As the weather gets colder and the days get shorter, many people experience what is commonly referred to as the “winter blues.” But for older adults, the winter months can be especially challenging.
Seniors are more susceptible to seasonal affective disorder (SAD), a type of depression that’s brought on by the change in seasons. SAD is believed to be caused by a disruption in the body’s natural circadian rhythms — or the “body clock.” This disruption can cause depressed mood, fatigue and social withdrawal, affecting an estimated 1 in every 15 adults in the United States. People with SAD may also have trouble sleeping and may lose interest in things they normally enjoy.
While SAD can occur at any age, seniors are particularly vulnerable to its effects. This is due to a variety of factors, including social isolation, changes in sleep patterns and decreased exposure to sunlight. In fact, seniors are twice as likely as younger adults to suffer from SAD.
The good news is that there are several things that can be done to combat the negative mental effects of colder months. By increasing social interaction, getting outside more often and using light therapy, seniors can beat the winter blues and enjoy their favorite season once again.
What Is Seasonal Affective Disorder?
Seasonal affective disorder is a type of depression that is directly related to changes in seasons. While SAD can occur at any time of year, it most commonly begins in the fall and continues through the winter months. Symptoms of SAD include fatigue, trouble sleeping, cravings for carbohydrates, weight gain and feelings of sadness or hopelessness. Some people also experience irritability, anxiousness or difficulty concentrating.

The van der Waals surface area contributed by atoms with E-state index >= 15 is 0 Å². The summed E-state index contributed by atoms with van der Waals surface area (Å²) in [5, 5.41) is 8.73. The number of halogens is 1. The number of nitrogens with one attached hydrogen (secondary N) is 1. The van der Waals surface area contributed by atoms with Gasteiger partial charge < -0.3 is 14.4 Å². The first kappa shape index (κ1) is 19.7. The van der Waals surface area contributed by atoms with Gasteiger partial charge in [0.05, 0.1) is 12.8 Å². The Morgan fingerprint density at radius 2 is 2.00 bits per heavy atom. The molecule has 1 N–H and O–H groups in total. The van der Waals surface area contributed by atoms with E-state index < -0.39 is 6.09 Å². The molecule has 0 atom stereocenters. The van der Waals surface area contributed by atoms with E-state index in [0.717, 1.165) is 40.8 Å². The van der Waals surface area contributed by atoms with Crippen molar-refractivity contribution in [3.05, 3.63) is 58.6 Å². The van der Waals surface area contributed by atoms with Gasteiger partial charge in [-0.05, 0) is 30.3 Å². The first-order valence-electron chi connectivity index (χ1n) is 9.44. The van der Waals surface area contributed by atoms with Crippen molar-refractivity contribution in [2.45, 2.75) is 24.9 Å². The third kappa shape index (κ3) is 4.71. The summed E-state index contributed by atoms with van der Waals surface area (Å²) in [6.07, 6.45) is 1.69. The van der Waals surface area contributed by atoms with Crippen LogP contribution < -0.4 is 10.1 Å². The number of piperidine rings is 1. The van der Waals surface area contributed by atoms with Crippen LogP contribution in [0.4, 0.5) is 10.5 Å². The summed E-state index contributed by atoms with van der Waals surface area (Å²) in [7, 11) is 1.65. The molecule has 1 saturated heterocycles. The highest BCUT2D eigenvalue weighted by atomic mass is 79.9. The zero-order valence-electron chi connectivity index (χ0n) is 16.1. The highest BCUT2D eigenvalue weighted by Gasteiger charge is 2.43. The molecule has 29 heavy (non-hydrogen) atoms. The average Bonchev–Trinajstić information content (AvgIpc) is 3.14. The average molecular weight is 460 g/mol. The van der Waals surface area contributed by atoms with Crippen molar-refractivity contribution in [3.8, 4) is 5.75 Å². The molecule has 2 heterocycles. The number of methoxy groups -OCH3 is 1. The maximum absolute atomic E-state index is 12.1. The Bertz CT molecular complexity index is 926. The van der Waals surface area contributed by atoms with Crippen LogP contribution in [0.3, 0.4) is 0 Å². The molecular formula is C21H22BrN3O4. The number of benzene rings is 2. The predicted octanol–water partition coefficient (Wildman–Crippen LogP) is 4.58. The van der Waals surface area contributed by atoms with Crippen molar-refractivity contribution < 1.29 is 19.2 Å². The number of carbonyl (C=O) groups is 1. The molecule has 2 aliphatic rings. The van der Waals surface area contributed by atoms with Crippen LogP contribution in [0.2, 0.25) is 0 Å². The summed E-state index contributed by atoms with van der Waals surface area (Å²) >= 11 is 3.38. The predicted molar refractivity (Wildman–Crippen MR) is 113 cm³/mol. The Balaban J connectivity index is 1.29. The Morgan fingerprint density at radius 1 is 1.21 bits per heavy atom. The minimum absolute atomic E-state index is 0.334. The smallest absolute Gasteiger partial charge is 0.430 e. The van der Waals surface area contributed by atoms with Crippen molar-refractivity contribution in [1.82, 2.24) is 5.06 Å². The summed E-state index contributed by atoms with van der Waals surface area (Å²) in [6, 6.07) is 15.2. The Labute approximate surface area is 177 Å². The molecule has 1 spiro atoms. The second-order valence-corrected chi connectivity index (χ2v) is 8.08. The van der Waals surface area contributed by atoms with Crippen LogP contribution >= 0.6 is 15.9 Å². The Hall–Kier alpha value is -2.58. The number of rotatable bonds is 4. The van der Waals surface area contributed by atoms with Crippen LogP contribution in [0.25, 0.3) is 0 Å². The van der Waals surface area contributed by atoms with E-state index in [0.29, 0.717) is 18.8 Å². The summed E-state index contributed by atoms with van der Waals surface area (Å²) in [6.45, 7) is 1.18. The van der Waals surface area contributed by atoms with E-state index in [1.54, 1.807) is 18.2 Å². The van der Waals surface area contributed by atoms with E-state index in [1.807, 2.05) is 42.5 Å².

For seniors, SAD can be especially problematic. This is because seniors are more likely than younger adults to live alone or have limited contact with others. Additionally, seniors are more likely to experience changes in sleep patterns and decreased exposure to sunlight. These factors can all contribute to the development of SAD in seniors.
How To Combat The Negative Mental Effects Of Colder Months
There are several things that seniors can do to combat the negative mental effects of colder months. First and foremost, it is important for seniors to increase social interaction during the winter months. This can be done by joining a club or organization, attending community events or simply spending time with family and friends.
Additionally, seniors should make an effort to get outside more often. Even on days when it is cold or cloudy, spending time outdoors can help improve your mood by way of fresh air and an active circulatory system. And if you’re unable to get outside for a walk or run, there are still indoor exercises that you can do, like chair yoga or Tai Chi.
It’s also important to make sure that seniors are getting enough exposure to natural light. This can be done by opening curtains and blinds during the day and taking walks outside when the weather permits. If possible, try to schedule outings and appointments during daylight hours.
In lieu of natural light, light therapy has been shown to be an effective treatment for SAD. Light therapy involves sitting near a special light box for 30 minutes each day. The light from the box mimics natural sunlight and can help relieve symptoms of SAD such as fatigue and depressed mood.
Eating a healthy diet and maintaining a regular sleep schedule (the National Sleep Foundation recommends 7-9 hours of sleep for adults over the age of 65) are also crucial for maintaining good mental health. A diet rich in fruits, vegetables, whole grains and lean proteins can help improve mood and energy levels.
The winter months can be tough for seniors due to seasonal affective disorder and other mental health issues. However, there are things that family members, friends, nurses and doctors can do to help combat these issues. By making sure seniors get enough exposure to natural light, exercise regularly, eat a healthy diet and get enough sleep, we can help make the winter months a little bit easier for them to get through.